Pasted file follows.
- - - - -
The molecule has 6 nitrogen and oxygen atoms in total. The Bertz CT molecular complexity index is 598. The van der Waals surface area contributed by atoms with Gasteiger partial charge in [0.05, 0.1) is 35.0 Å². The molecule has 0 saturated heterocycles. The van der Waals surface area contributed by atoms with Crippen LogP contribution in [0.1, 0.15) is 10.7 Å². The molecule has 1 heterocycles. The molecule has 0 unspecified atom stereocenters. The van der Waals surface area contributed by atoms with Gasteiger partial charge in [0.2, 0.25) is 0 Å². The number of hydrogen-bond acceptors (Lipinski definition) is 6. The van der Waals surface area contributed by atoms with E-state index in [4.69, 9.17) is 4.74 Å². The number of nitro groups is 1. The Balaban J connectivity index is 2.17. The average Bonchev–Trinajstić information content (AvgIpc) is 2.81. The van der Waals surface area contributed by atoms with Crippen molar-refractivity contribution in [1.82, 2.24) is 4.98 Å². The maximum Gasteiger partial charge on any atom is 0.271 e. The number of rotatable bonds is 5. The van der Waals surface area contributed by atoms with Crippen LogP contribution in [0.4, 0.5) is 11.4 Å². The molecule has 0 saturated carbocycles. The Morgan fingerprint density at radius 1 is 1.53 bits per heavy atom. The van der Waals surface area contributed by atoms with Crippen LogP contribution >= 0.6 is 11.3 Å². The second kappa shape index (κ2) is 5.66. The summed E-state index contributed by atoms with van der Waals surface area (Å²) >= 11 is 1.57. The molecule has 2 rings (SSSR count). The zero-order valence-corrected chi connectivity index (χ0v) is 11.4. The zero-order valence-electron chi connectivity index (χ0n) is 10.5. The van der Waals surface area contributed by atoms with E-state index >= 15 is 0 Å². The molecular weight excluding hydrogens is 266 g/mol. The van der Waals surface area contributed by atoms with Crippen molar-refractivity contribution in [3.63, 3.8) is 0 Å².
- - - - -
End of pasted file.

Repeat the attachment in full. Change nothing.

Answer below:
The molecule has 6 nitrogen and oxygen atoms in total. The Bertz CT molecular complexity index is 598. The van der Waals surface area contributed by atoms with Gasteiger partial charge in [0.05, 0.1) is 35.0 Å². The molecule has 0 saturated heterocycles. The van der Waals surface area contributed by atoms with Crippen LogP contribution in [0.1, 0.15) is 10.7 Å². The molecule has 1 heterocycles. The molecule has 0 unspecified atom stereocenters. The van der Waals surface area contributed by atoms with Gasteiger partial charge in [0.2, 0.25) is 0 Å². The number of hydrogen-bond acceptors (Lipinski definition) is 6. The van der Waals surface area contributed by atoms with E-state index in [4.69, 9.17) is 4.74 Å². The number of nitro groups is 1. The Balaban J connectivity index is 2.17. The average Bonchev–Trinajstić information content (AvgIpc) is 2.81. The van der Waals surface area contributed by atoms with Crippen molar-refractivity contribution in [1.82, 2.24) is 4.98 Å². The maximum Gasteiger partial charge on any atom is 0.271 e. The number of rotatable bonds is 5. The van der Waals surface area contributed by atoms with Crippen LogP contribution in [0.4, 0.5) is 11.4 Å². The molecule has 0 saturated carbocycles. The Morgan fingerprint density at radius 1 is 1.53 bits per heavy atom. The van der Waals surface area contributed by atoms with Crippen LogP contribution >= 0.6 is 11.3 Å². The second kappa shape index (κ2) is 5.66. The summed E-state index contributed by atoms with van der Waals surface area (Å²) >= 11 is 1.57. The molecule has 2 rings (SSSR count). The zero-order valence-corrected chi connectivity index (χ0v) is 11.4. The zero-order valence-electron chi connectivity index (χ0n) is 10.5. The van der Waals surface area contributed by atoms with E-state index >= 15 is 0 Å². The molecular weight excluding hydrogens is 266 g/mol. The van der Waals surface area contributed by atoms with Crippen molar-refractivity contribution in [3.63, 3.8) is 0 Å².